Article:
Managing Food Allergies at the Office

Managing Food Allergies at the Office

by Georgianna Dolan-Reilly, LMSW

The office environment can be a complex terrain for those of us with food allergies. We have to navigate the waters of the Kurig machine, the tables of food at birthdays and celebrations, and the inquiries about ordering in or going out to eat with colleagues. It can be awkward – and sometimes downright alienating. I mean, who wants to be the only one to decline a slice of the boss' birthday cake or be left in the office when everyone goes out to lunch?

Just because you need to take precautions doesn’t mean you should feel awkward or alone. By planning ahead and developing an office “survival kit,” you can feel not only prepared but also less stressed about managing your food allergies in the office environment.

Here's what a Food Allergy Office Survival Kit should include:

1. Dinnerware and utensils: First and foremost, you need a safe way to eat your food. Some offices have paper and plastic dinnerware and utensils for the entire staff. If this isn't the case, bring your own to the office – either disposable or reusable. I recommend reusable if there is a sink available. (Check # 4 on this list to reduce cross-contact!)

2. Teabags or loose leaf tea and strainer: A good cup of tea can make any morning better. However, many offices now only have a Keurig machine. No tea bags, no hot water dispenser. I won't run the risk of cross contamination. I heat all my water in the microwave and use my own teabags or loose leaf tea and with a strainer.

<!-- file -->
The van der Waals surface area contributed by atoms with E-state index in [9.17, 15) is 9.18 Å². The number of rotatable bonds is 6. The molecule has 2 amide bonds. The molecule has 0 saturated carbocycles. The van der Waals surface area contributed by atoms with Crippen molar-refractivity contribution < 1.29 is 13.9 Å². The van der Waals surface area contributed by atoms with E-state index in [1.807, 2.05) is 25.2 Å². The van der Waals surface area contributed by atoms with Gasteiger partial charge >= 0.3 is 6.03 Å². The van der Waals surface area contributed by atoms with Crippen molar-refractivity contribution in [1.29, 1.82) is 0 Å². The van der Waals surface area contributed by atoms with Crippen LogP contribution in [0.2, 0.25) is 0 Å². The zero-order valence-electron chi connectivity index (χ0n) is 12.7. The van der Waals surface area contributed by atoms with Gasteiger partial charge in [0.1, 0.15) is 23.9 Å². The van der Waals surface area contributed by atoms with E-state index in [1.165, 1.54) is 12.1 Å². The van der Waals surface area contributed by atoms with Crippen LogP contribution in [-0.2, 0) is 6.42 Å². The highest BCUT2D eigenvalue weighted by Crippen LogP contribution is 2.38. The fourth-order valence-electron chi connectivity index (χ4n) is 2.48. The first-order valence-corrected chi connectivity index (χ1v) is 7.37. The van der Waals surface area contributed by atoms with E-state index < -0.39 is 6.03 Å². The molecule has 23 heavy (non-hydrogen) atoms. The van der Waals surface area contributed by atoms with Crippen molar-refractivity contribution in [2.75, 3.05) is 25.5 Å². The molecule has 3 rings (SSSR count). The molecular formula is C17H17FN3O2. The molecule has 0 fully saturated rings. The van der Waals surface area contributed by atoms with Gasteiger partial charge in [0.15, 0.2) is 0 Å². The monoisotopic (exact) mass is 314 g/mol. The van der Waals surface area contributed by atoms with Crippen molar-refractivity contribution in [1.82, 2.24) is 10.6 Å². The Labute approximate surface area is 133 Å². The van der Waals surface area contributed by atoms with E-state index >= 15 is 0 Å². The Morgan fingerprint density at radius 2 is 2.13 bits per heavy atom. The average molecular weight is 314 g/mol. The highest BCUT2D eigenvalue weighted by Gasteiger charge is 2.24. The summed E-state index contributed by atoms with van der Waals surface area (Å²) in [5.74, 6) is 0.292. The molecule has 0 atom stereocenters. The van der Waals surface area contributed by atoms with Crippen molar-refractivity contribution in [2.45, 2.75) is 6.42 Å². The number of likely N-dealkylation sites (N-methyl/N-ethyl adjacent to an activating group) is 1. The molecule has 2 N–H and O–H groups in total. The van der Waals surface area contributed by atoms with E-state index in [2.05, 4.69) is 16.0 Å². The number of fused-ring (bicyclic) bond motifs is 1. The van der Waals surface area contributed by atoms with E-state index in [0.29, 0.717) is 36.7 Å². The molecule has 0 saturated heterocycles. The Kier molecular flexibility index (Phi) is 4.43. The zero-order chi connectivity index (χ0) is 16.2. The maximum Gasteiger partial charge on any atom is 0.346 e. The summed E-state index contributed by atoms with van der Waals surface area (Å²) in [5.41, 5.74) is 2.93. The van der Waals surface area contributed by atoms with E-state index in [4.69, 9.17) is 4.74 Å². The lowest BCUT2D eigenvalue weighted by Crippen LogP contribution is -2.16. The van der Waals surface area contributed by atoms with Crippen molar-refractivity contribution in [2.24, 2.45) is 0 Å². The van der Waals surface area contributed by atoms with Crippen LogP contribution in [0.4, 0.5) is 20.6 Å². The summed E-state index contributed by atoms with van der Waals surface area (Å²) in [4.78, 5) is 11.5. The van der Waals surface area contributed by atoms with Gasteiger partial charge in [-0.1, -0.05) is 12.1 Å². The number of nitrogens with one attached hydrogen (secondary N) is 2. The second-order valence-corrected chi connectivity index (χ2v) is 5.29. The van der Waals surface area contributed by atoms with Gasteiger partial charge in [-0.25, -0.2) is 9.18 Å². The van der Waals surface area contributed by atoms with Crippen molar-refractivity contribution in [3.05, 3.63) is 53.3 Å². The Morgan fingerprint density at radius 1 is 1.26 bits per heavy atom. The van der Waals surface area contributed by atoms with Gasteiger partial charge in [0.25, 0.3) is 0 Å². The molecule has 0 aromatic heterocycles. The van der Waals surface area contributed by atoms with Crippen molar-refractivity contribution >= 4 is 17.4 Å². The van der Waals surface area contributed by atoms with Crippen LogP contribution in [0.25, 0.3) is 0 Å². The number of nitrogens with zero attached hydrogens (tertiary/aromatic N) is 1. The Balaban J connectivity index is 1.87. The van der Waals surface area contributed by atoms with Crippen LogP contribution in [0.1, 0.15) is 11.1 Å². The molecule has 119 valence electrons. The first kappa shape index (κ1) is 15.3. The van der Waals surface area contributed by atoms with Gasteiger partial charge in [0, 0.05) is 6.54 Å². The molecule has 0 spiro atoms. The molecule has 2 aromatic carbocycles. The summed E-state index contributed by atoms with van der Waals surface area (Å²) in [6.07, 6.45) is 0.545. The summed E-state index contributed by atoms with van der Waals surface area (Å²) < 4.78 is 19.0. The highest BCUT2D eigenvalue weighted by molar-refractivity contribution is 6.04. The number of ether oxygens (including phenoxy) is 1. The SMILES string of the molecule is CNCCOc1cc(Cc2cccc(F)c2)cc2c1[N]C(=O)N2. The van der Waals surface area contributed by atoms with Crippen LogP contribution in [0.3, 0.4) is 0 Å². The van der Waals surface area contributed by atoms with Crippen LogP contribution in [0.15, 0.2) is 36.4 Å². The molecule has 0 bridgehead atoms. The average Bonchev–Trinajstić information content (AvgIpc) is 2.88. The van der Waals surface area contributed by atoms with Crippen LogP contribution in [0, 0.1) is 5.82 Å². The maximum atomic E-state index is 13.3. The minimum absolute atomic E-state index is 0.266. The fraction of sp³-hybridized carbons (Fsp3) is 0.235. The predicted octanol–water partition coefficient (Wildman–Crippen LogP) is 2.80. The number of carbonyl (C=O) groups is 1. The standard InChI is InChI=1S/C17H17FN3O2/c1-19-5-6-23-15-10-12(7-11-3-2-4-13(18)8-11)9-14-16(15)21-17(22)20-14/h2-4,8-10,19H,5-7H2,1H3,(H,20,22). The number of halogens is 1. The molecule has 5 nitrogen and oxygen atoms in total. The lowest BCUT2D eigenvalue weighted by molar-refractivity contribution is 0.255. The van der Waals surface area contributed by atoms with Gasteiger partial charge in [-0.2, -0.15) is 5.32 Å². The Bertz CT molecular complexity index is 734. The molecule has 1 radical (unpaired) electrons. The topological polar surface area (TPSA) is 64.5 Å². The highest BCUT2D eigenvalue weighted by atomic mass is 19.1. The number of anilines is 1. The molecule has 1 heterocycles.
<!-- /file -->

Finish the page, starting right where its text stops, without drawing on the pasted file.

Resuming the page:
3. Condiments: This one is simple.If you like sugar in your tea, salt on your potatoes, or soy sauce on your sushi, bring them in. You know what you like. If a condiment needs to be refrigerated, be sure to label it with your name.

4. Sponge or rag: You don’t want to risk cross-contamination by cleaning your dishes with a sponge or rag someone just used to clean up last night's fish from their Tupperware.

5. Desserts and snacks: When it comes to large office gatherings, there may or may not be something you can partake in. If your office is on the “healthy” side of celebrations, grabbing something might be easier – although even people with food allergies don’t always want to eat the fruit or veggie tray. Store some back-up snacks and desserts for those long “lunch will be served” meetings or other get-togethers. Bonus points if they're big enough to share. It's great showing folks that allergen-free food is delicious too!

6. Menus: You don't always have to eat in the office. Do some research and find out what restaurants near your job can accommodate your dietary needs. Keep the menus on hand for the next time a lunch out is suggested, and make a recommendation.

These are just a few staples for your Food Allergy Office Survival Kit. You can accessorize by including other items, of course. Make it fun by using cute dinnerware or Tupperware. Put all your survival kit items together in a box, basket, or drawer. Or, if you have space in a kitchen (and trust your colleagues not to use your stuff), keep it in a cabinet. By making this kit you are making your office life more simple and taking control over your diet and, ultimately, your health.

Georgianna (Celtic Celiac) is a Licensed Master Social Worker in New York and the owner and writer of Celtic Celiac, a Web site dedicated to improving the quality of life for those living gluten free. Launched in 2010, Celtic Celiac strives to help gluten-free individuals live their lives to the fullest one step at a time by providing educational, empowerment, coaching, consulting, and advocacy services. Here she shares her insights on living a liberated gluten-free life, one not held back by a restrictive diet in a fast-paced, gluten-loving world. You’ll find a variety of resources on this site, from reviews of some great gluten-free products to tools for advocating for your gluten-free needs and everything in between.

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